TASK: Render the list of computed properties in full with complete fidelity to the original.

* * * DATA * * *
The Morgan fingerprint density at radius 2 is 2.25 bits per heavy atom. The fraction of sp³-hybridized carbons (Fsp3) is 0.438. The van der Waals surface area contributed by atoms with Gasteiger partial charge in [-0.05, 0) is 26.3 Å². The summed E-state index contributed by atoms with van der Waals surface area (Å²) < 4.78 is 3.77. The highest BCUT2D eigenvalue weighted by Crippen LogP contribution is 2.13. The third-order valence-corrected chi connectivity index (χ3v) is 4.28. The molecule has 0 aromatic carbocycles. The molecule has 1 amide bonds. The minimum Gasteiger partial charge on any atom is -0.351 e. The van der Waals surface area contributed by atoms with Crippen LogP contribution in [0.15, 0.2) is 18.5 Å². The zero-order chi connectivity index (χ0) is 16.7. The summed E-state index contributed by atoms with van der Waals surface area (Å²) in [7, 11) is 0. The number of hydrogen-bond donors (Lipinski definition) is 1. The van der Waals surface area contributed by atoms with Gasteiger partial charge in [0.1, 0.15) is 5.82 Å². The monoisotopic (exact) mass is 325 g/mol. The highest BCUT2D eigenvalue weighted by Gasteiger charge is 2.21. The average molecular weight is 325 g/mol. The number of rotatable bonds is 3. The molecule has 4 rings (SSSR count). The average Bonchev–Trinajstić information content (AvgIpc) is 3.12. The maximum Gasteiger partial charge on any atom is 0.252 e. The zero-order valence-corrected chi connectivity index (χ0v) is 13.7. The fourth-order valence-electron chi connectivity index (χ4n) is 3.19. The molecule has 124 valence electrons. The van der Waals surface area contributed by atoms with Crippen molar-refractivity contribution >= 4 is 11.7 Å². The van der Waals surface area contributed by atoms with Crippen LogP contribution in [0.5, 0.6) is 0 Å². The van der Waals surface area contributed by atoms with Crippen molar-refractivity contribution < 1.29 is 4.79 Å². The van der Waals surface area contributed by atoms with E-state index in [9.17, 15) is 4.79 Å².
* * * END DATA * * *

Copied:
The Morgan fingerprint density at radius 2 is 2.25 bits per heavy atom. The fraction of sp³-hybridized carbons (Fsp3) is 0.438. The van der Waals surface area contributed by atoms with Gasteiger partial charge in [-0.05, 0) is 26.3 Å². The summed E-state index contributed by atoms with van der Waals surface area (Å²) < 4.78 is 3.77. The highest BCUT2D eigenvalue weighted by Crippen LogP contribution is 2.13. The third-order valence-corrected chi connectivity index (χ3v) is 4.28. The molecule has 0 aromatic carbocycles. The molecule has 1 amide bonds. The minimum Gasteiger partial charge on any atom is -0.351 e. The van der Waals surface area contributed by atoms with Crippen LogP contribution in [0.15, 0.2) is 18.5 Å². The zero-order chi connectivity index (χ0) is 16.7. The summed E-state index contributed by atoms with van der Waals surface area (Å²) in [7, 11) is 0. The number of hydrogen-bond donors (Lipinski definition) is 1. The van der Waals surface area contributed by atoms with Gasteiger partial charge in [0.1, 0.15) is 5.82 Å². The monoisotopic (exact) mass is 325 g/mol. The highest BCUT2D eigenvalue weighted by Gasteiger charge is 2.21. The average molecular weight is 325 g/mol. The number of rotatable bonds is 3. The molecule has 4 rings (SSSR count). The average Bonchev–Trinajstić information content (AvgIpc) is 3.12. The maximum Gasteiger partial charge on any atom is 0.252 e. The zero-order valence-corrected chi connectivity index (χ0v) is 13.7. The fourth-order valence-electron chi connectivity index (χ4n) is 3.19. The molecule has 124 valence electrons. The van der Waals surface area contributed by atoms with Crippen molar-refractivity contribution >= 4 is 11.7 Å². The van der Waals surface area contributed by atoms with Crippen LogP contribution in [0.5, 0.6) is 0 Å². The van der Waals surface area contributed by atoms with Crippen molar-refractivity contribution < 1.29 is 4.79 Å². The van der Waals surface area contributed by atoms with E-state index in [9.17, 15) is 4.79 Å².